Would a different institutional arrangement lead to a "better" outcome? It is clear from Bob Zybach's comments that the unfettered Forest Service of the 1950s produced outcomes he preferred - but those days are gone for good, and an unfettered Forest Service today would be forced to swing even more with the political winds of different administrations. I tend to think (as both you and O'Toole have argued at different times) that decreasing the amount of centralized control exerted by the Forest Service would improve outcomes dramatically. Rather than trying to eliminate laws, the Forest Service should eliminate its thick layers of bureaucratic procedure, which are its own invention, and not NEPA. Give each Forest a set budget & let them figure out their own ways of complying with NEPA, NFMA, and the rest of the laws. As you have said before, throw out the manuals. At least some forests will find innovative and effective ways of doing the required analysis and public involvement. Those that succeed will have more money to spend on project implementation, and will provide examples to the less innovative. Those that fail to find effective ways to involve the public will face steep legal costs, and if they are forced to pay these out of their own budgets, they will quickly learn to comply with the laws rather than attempt to avoid them.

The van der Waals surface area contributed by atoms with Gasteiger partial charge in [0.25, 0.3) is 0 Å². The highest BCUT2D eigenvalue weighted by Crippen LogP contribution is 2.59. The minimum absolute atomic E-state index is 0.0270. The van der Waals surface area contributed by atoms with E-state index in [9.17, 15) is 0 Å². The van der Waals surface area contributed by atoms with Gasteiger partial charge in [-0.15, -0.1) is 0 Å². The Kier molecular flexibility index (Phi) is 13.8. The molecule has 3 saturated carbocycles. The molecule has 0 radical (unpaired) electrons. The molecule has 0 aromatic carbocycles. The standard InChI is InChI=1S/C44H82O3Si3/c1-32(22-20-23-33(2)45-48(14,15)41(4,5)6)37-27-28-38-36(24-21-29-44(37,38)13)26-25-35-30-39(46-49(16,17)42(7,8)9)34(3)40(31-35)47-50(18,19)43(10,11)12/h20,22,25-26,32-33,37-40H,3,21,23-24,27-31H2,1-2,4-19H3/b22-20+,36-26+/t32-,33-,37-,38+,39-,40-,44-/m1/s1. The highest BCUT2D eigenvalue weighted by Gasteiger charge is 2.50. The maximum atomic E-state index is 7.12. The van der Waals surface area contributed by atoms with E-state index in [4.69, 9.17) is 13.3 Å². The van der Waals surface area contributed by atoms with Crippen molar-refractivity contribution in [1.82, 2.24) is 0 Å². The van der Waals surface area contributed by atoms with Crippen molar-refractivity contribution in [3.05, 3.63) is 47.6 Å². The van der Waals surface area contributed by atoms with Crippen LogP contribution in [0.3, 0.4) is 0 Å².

In short, I believe the problem is not with planning per se, but with a centralized bureaucracy that rewards obedience and organizational loyalty over innovation and creativity.

Forrest Fleischman | Jan 19, 2007 3:19:49 AM

Posted by: Bob Zybach